Emeritus Pope Benedict

Benedict XVI’s article on church and the Jews "will create reaction"

The problem is to understand whether it is Joseph Ratzinger the theologian who is speaking or the emeritus pope.

[From LaCroix International.]

by Anne-Bénédicte Hoffner


Father Luc Forestier, director of the Institute of Advanced Ecumenical Studies at the Theologicum of the Catholic Institute of Paris, explains the theological issues raised in an article published by Benedict XVI in the German edition of the journal Communio. Anne-Bénédicte Hoffner for La Croix discusses that recent article with Father Forestier.


La Croix: In your view, what issues does the publication of an article written by Joseph Ratzinger – Benedict XVI — in the German edition of the journal Communion raise?

Father Luc Forestier: The first issue is to identity whether he was speaking as a theologian or as pope? The signature does not make this clear.

As pope emeritus, Benedict XVI had previously adopted an extremely reserved position and taken care never to create any difficulty for his successor.

Why did he finally agree to publish an article and why on this particular issue? Moreover, we do not know whether Pope Francis is aware of it.

Some people believe that Joseph Ratzinger has said things here that he was unable to say as pope.

What is the theological significance of the article?

Essentially, the emeritus pope has taken up two themes from the document published in 2015 for the 50th anniversary of Nostra Aetate [the Second Vatican Council's Declaration on the Relation of the Church with Non-Christian Religions] by the [Vatican] Commission for Religious Relations with Judaism.

The document itself offered a re-reading of 50 years of reception of the Vatican II declaration, namely a denial of the theology of substitution and the non-revocation of the first covenant.

He states that these two affirmations are “fundamentally correct” but that they are “imprecise” and require “an in depth critical evaluation [müssen kritisch weiter bedacht werden].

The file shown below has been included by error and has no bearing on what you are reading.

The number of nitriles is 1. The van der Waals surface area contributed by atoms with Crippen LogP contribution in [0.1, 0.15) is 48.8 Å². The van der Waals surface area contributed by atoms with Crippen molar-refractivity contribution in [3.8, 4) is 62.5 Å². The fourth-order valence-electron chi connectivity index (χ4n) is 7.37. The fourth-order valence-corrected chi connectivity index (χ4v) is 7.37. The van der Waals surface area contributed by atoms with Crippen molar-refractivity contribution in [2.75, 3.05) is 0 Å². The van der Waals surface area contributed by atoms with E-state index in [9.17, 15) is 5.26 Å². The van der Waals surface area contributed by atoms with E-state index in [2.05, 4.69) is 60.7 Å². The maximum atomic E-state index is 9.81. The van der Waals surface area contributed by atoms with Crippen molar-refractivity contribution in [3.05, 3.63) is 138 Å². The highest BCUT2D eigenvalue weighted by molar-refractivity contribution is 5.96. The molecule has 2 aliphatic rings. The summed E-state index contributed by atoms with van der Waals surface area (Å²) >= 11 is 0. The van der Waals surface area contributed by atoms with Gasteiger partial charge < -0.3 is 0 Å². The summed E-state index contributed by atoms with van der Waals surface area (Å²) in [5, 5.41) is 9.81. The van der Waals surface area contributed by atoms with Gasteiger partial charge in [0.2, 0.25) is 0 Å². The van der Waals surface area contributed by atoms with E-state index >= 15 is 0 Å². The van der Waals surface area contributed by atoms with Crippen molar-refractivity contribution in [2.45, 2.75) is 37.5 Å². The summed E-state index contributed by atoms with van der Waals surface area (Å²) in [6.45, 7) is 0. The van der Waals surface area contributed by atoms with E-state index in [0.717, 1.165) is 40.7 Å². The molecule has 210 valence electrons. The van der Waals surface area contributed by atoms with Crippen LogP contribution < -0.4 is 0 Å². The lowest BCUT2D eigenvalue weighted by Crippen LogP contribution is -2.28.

He does not challenge the commission’s work. However, I would say that he takes a kind of critical distance — in the intellectual sense of the term — with respect to it.

In a sense, he is continuing his reflection as a theologian. And, as in his Regensburg lecture on faith and reason, his arguments are highly nuanced.

However, as was the case at Regensburg where, in passing, he mentioned a link between Islam and violence, the subject is so highly controversial that it will not fail to cause a reaction.

What is his position regarding the theology of substitution?

The theology of substitution consists in affirming that the church has replaced Israel. From the pope’s point of view, this does not exist as a structured theological position.

As evidence of this, he particularly draws on the writings of St. Augustine recognizing Israel’s contribution to Revelation through the Scriptures or what we call the Old Testament.

I find this statement debatable because I think that he has not looked at all the items involved in the record. Because Augustine also believed that the existence in diaspora of the Jewish people proved that they were wrong and that we, Christians, are right!
In my view, this theology of substitution, which is symbolized by the two statues at the Strasbourg cathedral representing the Catholic Church as a beautiful young person and the Jewish people as a blindfolded old woman, has structured our imagination for centuries.

How does Joseph Ratzinger — Benedict XVI — take up the delicate theme of the old and new covenant?

The Catechism of the Catholic Church’s formulation on this issue, which is taken from John Paul II at Mainz in Germany in 1980, describes the dialogue between Jews and Catholics as “a meeting between the People of God of the Old Covenant, never revoked by God, and the People of God of the New Covenant.”

Moreover, Pope Francis also adopted this formula in his encyclical Evangelii Gaudium §247.

In the view of Joseph Ratzinger — Benedict XVI, this formulation was useful at that time and corresponded to a particular stage in dialogue. However, it cannot by itself characterize the fullness of the reality, which requires “clarification” (Präzisierungen) and “deepening” (Vertiefungen).

In fact, this theological debate does exist and any deepening is useful and necessary. The problem once again is to understand whether it is (Joseph Ratzinger) the theologian who is speaking or the emeritus pope.\

Will this intervention enrich the dialogue between Jews and Catholics or complicate it further?